"Enhancements" are Knacks -- characters have a pool of points that act like Backgrounds/Freebies to buy them on a mission to mission basis, thanks to a mix of speed learning, surgery and retroviral mutations.
eyebeams: (Default)
The FSV Antipodean's logo represents the values of the Commonwealth and the Fleet Syndicate in particular.

The purple ring represents the whole of the Ekumen in twilight - the unknown reaches that the Antipodean aims to explore. Within the ring, a prayer that all beings be liberated from suffering represents the larger aim of the Fleet Syndicate to ease suffering and act compassionately. Steel and gold stand for the technology and material resources of the Commonwealth.

The Ashoka Chrakra at the heart of the patch is an ancient design of special significance to the Fleet Syndicate, which traces its ideological lineage to the 21st Century syndicalist para-nation of India, particularly its military syndicate: an especially ethical organization by the standards of asymmetric historical epochs. The design once adorned the flag of pre-syndicalist India, and before that, was the symbol of the Emperor Ashoka - in legend, a living pinnacle of warrior virtue. These associations make the Asjoka Chakra the core symbol of the Fleet Syndicate, though members who prefer a less historical (or less militant) approach also see it as a sign of peaceful expansion, as the wheel's spokes radiate in the ten directions.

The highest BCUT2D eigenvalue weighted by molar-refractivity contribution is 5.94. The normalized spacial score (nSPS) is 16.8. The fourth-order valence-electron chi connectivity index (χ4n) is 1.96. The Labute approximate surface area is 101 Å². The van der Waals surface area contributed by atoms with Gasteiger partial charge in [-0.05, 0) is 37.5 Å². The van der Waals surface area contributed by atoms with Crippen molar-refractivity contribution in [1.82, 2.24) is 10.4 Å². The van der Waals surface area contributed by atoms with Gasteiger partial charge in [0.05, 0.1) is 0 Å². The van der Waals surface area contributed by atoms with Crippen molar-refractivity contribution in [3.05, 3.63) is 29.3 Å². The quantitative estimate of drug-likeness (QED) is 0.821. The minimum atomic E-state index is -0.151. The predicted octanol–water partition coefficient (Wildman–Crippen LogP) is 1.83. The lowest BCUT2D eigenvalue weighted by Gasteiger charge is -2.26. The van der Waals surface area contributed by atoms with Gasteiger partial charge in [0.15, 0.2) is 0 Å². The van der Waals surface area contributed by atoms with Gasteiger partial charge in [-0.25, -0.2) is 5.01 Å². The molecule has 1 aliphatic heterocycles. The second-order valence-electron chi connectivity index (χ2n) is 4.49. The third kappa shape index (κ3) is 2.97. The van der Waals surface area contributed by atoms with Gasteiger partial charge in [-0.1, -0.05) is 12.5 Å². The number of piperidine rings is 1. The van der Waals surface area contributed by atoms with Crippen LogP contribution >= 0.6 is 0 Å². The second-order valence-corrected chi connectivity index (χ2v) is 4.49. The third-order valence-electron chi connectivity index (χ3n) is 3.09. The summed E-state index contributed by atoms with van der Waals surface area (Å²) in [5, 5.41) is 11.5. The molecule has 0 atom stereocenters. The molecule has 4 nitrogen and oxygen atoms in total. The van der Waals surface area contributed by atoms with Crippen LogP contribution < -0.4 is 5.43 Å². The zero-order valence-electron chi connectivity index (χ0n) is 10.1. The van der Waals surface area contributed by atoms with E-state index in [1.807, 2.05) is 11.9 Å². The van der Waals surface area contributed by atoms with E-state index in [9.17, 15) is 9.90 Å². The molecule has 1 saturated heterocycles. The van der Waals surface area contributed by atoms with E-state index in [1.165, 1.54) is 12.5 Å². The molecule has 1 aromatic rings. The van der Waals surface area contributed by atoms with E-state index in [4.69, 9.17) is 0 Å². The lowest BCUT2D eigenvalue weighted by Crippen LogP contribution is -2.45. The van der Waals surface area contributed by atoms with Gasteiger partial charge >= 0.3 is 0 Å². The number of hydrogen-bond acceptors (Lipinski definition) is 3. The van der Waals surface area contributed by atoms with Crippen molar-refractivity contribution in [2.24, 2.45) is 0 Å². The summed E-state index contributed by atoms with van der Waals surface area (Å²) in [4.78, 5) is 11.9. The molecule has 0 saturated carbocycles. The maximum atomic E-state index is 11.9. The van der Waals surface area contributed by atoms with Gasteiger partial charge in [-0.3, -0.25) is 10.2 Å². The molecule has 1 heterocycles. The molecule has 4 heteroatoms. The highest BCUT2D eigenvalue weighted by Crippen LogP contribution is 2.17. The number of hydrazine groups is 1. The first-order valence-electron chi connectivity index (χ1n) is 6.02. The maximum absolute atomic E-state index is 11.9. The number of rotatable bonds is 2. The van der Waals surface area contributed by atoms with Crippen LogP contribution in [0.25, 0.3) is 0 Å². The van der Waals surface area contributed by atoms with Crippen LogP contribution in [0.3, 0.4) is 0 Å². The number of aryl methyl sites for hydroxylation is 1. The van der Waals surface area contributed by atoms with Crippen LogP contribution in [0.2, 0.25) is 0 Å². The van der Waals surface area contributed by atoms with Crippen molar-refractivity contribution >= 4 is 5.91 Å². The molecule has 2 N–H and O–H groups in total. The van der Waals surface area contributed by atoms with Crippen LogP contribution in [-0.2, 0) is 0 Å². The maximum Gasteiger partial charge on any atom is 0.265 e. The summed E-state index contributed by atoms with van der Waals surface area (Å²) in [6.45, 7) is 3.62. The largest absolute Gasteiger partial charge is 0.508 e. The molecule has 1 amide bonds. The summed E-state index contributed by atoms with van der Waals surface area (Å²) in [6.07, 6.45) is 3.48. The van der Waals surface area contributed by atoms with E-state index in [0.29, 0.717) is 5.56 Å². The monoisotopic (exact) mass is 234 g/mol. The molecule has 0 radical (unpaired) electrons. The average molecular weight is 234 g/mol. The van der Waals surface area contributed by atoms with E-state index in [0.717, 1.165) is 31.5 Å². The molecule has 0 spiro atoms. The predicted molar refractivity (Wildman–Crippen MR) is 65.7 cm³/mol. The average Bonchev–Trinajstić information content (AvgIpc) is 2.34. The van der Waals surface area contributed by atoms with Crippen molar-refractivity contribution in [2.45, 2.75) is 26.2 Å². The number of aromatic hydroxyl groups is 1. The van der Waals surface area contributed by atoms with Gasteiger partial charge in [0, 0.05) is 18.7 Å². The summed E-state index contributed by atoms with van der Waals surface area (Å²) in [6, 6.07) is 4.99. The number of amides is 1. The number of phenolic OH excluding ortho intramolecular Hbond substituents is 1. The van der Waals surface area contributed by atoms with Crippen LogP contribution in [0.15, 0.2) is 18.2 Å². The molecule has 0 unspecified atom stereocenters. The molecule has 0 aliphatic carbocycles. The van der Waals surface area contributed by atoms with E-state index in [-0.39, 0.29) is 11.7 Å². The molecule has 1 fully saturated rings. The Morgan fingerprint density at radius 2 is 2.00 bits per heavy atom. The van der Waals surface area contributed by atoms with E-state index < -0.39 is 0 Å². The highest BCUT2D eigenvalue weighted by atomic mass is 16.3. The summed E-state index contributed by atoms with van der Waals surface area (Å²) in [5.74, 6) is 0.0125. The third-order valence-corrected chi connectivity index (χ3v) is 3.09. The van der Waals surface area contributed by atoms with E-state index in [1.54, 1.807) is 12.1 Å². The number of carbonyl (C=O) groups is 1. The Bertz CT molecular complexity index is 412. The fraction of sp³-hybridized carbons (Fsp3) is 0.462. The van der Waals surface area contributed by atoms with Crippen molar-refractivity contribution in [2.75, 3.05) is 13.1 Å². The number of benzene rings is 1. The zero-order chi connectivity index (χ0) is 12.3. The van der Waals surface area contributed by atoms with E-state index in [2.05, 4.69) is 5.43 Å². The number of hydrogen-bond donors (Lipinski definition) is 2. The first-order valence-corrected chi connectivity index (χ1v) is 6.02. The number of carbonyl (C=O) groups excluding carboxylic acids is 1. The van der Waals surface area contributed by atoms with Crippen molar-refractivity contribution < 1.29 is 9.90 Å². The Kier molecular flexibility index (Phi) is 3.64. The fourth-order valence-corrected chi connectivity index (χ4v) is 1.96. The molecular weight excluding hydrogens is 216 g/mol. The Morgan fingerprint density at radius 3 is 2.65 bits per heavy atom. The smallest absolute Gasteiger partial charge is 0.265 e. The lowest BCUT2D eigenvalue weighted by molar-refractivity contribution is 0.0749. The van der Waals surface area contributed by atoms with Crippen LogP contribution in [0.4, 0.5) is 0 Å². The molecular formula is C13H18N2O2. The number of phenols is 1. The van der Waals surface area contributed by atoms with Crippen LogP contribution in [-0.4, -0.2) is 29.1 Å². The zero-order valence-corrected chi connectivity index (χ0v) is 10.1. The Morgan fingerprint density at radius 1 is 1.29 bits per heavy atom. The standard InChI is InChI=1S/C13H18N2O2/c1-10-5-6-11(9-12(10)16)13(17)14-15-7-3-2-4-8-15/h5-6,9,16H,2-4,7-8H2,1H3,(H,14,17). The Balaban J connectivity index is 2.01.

The Antipodean was named by its current captain, Mikhail Stensky, with the assent of the crew. It will be renamed if a future crew wishes, though tradition holds that this should only be done to ward off bad luck or rid the ship of the stain of serious misconduct. The base Commonwealth Intertectonic Recognition Code (CIRC, F for Fleet) of 999 was selected by the Technate collective that built it - another tradition. In this case, the number signifies a "trinity of a trinity of trinities." Any three to five digit number is permitted, as long as it's unique. The version number (1) will only change if a future vessel claims the Antipodean's number after the original has been decommissioned.

eyebeams: (Default)